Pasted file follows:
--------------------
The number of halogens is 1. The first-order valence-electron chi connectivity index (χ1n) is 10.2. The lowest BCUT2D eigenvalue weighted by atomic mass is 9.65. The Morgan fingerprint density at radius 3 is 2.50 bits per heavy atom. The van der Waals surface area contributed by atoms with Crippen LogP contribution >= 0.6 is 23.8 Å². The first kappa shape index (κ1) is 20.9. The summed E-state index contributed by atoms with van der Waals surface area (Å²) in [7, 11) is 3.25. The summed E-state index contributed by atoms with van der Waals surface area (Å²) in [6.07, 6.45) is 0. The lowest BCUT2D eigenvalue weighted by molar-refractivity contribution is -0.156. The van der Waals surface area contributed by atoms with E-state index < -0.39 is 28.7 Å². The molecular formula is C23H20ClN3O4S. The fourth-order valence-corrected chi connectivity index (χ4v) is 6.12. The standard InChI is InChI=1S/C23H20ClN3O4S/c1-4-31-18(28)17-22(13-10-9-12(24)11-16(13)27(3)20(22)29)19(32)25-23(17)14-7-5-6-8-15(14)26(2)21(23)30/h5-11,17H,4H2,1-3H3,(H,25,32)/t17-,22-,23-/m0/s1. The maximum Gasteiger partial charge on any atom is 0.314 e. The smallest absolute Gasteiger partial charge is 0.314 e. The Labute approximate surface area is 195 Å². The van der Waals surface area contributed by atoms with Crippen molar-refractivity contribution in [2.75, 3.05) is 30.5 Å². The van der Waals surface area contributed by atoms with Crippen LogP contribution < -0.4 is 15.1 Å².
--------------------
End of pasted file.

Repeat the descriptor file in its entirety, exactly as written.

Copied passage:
The number of halogens is 1. The first-order valence-electron chi connectivity index (χ1n) is 10.2. The lowest BCUT2D eigenvalue weighted by atomic mass is 9.65. The Morgan fingerprint density at radius 3 is 2.50 bits per heavy atom. The van der Waals surface area contributed by atoms with Crippen LogP contribution >= 0.6 is 23.8 Å². The first kappa shape index (κ1) is 20.9. The summed E-state index contributed by atoms with van der Waals surface area (Å²) in [7, 11) is 3.25. The summed E-state index contributed by atoms with van der Waals surface area (Å²) in [6.07, 6.45) is 0. The lowest BCUT2D eigenvalue weighted by molar-refractivity contribution is -0.156. The van der Waals surface area contributed by atoms with E-state index < -0.39 is 28.7 Å². The molecular formula is C23H20ClN3O4S. The fourth-order valence-corrected chi connectivity index (χ4v) is 6.12. The standard InChI is InChI=1S/C23H20ClN3O4S/c1-4-31-18(28)17-22(13-10-9-12(24)11-16(13)27(3)20(22)29)19(32)25-23(17)14-7-5-6-8-15(14)26(2)21(23)30/h5-11,17H,4H2,1-3H3,(H,25,32)/t17-,22-,23-/m0/s1. The maximum Gasteiger partial charge on any atom is 0.314 e. The smallest absolute Gasteiger partial charge is 0.314 e. The Labute approximate surface area is 195 Å². The van der Waals surface area contributed by atoms with Crippen molar-refractivity contribution in [2.75, 3.05) is 30.5 Å². The van der Waals surface area contributed by atoms with Crippen LogP contribution < -0.4 is 15.1 Å².